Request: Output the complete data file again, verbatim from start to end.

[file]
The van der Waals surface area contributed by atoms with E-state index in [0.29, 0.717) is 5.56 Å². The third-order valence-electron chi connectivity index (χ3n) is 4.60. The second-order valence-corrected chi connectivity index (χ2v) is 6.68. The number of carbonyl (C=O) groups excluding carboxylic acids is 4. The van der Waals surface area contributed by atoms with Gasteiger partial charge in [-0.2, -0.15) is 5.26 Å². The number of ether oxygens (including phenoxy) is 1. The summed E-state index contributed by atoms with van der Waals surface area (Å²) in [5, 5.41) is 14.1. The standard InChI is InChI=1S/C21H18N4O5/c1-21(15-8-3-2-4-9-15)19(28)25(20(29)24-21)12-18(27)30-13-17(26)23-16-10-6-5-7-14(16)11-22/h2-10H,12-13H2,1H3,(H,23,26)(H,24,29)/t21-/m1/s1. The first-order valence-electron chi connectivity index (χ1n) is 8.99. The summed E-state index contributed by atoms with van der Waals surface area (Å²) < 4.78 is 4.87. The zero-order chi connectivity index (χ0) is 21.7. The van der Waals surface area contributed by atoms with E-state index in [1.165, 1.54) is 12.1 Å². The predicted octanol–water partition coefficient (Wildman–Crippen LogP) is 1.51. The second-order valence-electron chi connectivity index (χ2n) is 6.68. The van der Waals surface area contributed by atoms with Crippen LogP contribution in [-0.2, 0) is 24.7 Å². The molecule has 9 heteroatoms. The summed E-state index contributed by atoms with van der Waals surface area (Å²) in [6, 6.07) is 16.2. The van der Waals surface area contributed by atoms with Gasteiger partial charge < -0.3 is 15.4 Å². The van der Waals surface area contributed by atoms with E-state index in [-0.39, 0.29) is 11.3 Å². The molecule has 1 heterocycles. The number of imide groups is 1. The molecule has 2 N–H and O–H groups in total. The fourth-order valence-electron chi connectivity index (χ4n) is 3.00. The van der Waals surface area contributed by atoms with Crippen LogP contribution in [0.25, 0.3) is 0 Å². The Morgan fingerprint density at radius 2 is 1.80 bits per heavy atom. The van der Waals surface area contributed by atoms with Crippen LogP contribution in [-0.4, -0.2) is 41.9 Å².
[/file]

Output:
The van der Waals surface area contributed by atoms with E-state index in [0.29, 0.717) is 5.56 Å². The third-order valence-electron chi connectivity index (χ3n) is 4.60. The second-order valence-corrected chi connectivity index (χ2v) is 6.68. The number of carbonyl (C=O) groups excluding carboxylic acids is 4. The van der Waals surface area contributed by atoms with Gasteiger partial charge in [-0.2, -0.15) is 5.26 Å². The number of ether oxygens (including phenoxy) is 1. The summed E-state index contributed by atoms with van der Waals surface area (Å²) in [5, 5.41) is 14.1. The standard InChI is InChI=1S/C21H18N4O5/c1-21(15-8-3-2-4-9-15)19(28)25(20(29)24-21)12-18(27)30-13-17(26)23-16-10-6-5-7-14(16)11-22/h2-10H,12-13H2,1H3,(H,23,26)(H,24,29)/t21-/m1/s1. The first-order valence-electron chi connectivity index (χ1n) is 8.99. The summed E-state index contributed by atoms with van der Waals surface area (Å²) < 4.78 is 4.87. The zero-order chi connectivity index (χ0) is 21.7. The van der Waals surface area contributed by atoms with E-state index in [1.165, 1.54) is 12.1 Å². The predicted octanol–water partition coefficient (Wildman–Crippen LogP) is 1.51. The second-order valence-electron chi connectivity index (χ2n) is 6.68. The van der Waals surface area contributed by atoms with Crippen LogP contribution in [-0.2, 0) is 24.7 Å². The molecule has 9 heteroatoms. The summed E-state index contributed by atoms with van der Waals surface area (Å²) in [6, 6.07) is 16.2. The van der Waals surface area contributed by atoms with Gasteiger partial charge < -0.3 is 15.4 Å². The van der Waals surface area contributed by atoms with E-state index in [-0.39, 0.29) is 11.3 Å². The molecule has 1 heterocycles. The number of imide groups is 1. The molecule has 2 N–H and O–H groups in total. The fourth-order valence-electron chi connectivity index (χ4n) is 3.00. The van der Waals surface area contributed by atoms with Crippen LogP contribution in [0.25, 0.3) is 0 Å². The Morgan fingerprint density at radius 2 is 1.80 bits per heavy atom. The van der Waals surface area contributed by atoms with Crippen LogP contribution in [-0.4, -0.2) is 41.9 Å².